Showing posts with label shedtastic. Show all posts
Showing posts with label shedtastic. Show all posts

Tuesday, November 17, 2009

Dad's Amazing Patented Antique Eating Shed

A reclaimed chandelier and antique photo frames

And now fellow- in response both to my word (which is kept out of purely remembering as much as in honour) and your excitement, I present to you Dad's Amazing Patented Antique Eating Shed- in pictures.

a jar of nails and screws

antique tool rests on a restored and aged wood box

rescued from an unloving fate and waiting restoration

You can see by the kind of things Dad collects where my style has come from. When I was a kid, my Dad's shed was a forbidden place. Due to the amount of nails, screws, rusted bits of metal, grease, paint and sawdust all over the floor it wasn't a kid-friendly environment, but you can't tell kids that. It was a rule that wasn't strictly enforced, as long as we didn't touch anything, had shoes on and didn't go past 'the first bookcase'. Of course, that's where I declared the best stuff to be.

metal trunks, wooden chests, lantern remains and a fire surround

A still-life of aged timber

collection of antique tools, mostly all restored and aged for authenticity by Dad

Sitting in the middle of the shed was a massive old Model T. Rusted and beyond rescue, it slept there guarding everything around it like hoarded gold. Cauldrons, wood chests, antique furniture, tin buckets, Gothic dining chairs...everything one might find in a dispensary in the 19th century, one might find here.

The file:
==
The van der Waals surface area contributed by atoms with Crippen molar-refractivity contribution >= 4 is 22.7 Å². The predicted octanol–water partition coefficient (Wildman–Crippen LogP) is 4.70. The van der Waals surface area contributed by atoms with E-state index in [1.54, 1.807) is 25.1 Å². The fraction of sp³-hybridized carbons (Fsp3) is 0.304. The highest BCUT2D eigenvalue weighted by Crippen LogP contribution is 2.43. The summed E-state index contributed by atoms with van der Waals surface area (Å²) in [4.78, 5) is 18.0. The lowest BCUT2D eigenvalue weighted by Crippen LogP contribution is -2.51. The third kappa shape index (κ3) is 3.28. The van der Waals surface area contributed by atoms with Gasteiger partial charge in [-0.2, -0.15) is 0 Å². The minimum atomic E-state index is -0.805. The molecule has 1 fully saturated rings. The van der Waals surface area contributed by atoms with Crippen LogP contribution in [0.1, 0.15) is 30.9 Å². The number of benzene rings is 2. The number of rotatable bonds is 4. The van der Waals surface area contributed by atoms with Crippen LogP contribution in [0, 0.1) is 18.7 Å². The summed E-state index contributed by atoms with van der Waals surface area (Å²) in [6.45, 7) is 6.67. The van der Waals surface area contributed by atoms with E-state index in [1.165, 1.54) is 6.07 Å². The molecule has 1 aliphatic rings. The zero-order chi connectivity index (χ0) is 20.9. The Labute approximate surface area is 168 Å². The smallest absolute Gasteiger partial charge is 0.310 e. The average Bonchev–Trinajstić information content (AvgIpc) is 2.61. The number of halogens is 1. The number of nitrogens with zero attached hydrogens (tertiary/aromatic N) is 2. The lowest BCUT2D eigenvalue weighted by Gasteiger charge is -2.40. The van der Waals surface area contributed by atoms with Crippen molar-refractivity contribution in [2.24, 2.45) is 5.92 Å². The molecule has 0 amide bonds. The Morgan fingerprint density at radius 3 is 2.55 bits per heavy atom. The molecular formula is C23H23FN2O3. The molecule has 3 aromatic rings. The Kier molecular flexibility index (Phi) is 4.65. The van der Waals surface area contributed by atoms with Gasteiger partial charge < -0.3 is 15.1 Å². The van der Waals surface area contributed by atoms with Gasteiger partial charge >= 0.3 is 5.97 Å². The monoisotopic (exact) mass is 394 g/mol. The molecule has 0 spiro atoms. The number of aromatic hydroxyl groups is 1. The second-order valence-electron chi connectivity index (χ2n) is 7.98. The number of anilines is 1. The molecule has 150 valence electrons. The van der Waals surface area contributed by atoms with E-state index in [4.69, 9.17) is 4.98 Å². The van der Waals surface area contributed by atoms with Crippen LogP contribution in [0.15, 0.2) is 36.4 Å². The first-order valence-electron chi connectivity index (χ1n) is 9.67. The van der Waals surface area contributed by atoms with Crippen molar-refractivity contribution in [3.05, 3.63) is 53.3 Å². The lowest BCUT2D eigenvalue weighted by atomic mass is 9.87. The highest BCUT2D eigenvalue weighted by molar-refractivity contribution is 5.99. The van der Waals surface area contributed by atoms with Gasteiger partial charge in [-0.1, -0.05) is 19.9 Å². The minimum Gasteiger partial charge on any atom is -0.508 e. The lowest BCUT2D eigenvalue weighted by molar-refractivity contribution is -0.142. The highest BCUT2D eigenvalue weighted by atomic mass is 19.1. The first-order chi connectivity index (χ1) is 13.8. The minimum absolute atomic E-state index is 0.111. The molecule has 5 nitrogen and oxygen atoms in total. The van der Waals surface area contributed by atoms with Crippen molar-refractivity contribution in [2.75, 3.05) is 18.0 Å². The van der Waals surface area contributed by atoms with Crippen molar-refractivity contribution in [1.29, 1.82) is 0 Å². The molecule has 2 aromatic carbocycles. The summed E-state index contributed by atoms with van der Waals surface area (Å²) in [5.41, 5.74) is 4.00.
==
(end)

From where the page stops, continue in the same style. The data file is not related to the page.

stained glass panels

a kerosene lamp packed in paper, awaiting restoration

The trunk my grandmother and mother bought their things in when they immigrated from England in the 1950s, a barley twist washstand (upside down) and a set of very rustic pigeon holes for which I will say 'Dad...can I borrow that..?' when I move house next month.

The shed itself had been made from a lot of reclaimed timber, so although it was only born not long after me (I remember them laying the foundations), it's old wood, low lighting, garlands of spiders webs (decorated with the shed skins of the resident) and arcane things - not to mention that I wasn't supposed to be in there- meant it became a figure of mystery in my life.

Antique boxes and not-so-old boxes made from old timber

antique tools

more antique tools

I know my Dad's shed was instrumental in my aesthetic direction now- and even in my philosophy. An art studio is like a shed, and everyone should have one. I've long said that pottering around at home is the best medicine, and there'd be much less strife in the world if people had sheds to retire to now and again!

a vintage statue that used to be in our bathroom- awaiting (what else) restoration

The shed in these images is Dad's new shed- it's bigger and more modern and not quite so Dickensian. it's still great though, as most of this stuff was in the old shed before it came here.The old shed still stands, but it belongs to someone else now. I can't imagine what it's like inside and I don't want to- it could never be so wonderful as it was.

more antique tools- can we see a theme?

One day maybe I'll have a shed that can live up to the dream...and my kids won't be allowed in it.